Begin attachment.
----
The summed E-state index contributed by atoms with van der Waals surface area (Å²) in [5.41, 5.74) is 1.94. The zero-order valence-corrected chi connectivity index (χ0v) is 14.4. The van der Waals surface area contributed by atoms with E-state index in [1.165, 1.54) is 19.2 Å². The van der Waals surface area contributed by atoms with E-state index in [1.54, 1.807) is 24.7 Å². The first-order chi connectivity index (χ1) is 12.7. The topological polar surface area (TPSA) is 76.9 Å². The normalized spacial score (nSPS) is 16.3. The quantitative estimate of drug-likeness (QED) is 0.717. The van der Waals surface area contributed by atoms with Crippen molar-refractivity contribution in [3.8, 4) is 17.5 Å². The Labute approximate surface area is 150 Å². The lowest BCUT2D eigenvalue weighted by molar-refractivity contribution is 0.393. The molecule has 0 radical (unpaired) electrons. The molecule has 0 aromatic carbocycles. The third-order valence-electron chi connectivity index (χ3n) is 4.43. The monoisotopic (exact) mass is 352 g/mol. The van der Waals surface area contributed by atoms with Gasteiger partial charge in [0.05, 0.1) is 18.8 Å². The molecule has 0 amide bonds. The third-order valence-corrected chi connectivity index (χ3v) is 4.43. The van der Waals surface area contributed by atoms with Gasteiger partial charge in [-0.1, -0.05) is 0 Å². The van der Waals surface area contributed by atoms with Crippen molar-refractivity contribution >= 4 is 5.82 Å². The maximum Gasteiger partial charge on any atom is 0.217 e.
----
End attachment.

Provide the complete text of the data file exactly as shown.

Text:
The summed E-state index contributed by atoms with van der Waals surface area (Å²) in [5.41, 5.74) is 1.94. The zero-order valence-corrected chi connectivity index (χ0v) is 14.4. The van der Waals surface area contributed by atoms with E-state index in [1.165, 1.54) is 19.2 Å². The van der Waals surface area contributed by atoms with E-state index in [1.54, 1.807) is 24.7 Å². The first-order chi connectivity index (χ1) is 12.7. The topological polar surface area (TPSA) is 76.9 Å². The normalized spacial score (nSPS) is 16.3. The quantitative estimate of drug-likeness (QED) is 0.717. The van der Waals surface area contributed by atoms with Crippen molar-refractivity contribution in [3.8, 4) is 17.5 Å². The Labute approximate surface area is 150 Å². The lowest BCUT2D eigenvalue weighted by molar-refractivity contribution is 0.393. The molecule has 0 radical (unpaired) electrons. The molecule has 0 aromatic carbocycles. The third-order valence-electron chi connectivity index (χ3n) is 4.43. The monoisotopic (exact) mass is 352 g/mol. The van der Waals surface area contributed by atoms with Gasteiger partial charge in [0.05, 0.1) is 18.8 Å². The molecule has 0 amide bonds. The third-order valence-corrected chi connectivity index (χ3v) is 4.43. The van der Waals surface area contributed by atoms with Gasteiger partial charge in [-0.1, -0.05) is 0 Å². The van der Waals surface area contributed by atoms with Crippen molar-refractivity contribution >= 4 is 5.82 Å². The maximum Gasteiger partial charge on any atom is 0.217 e.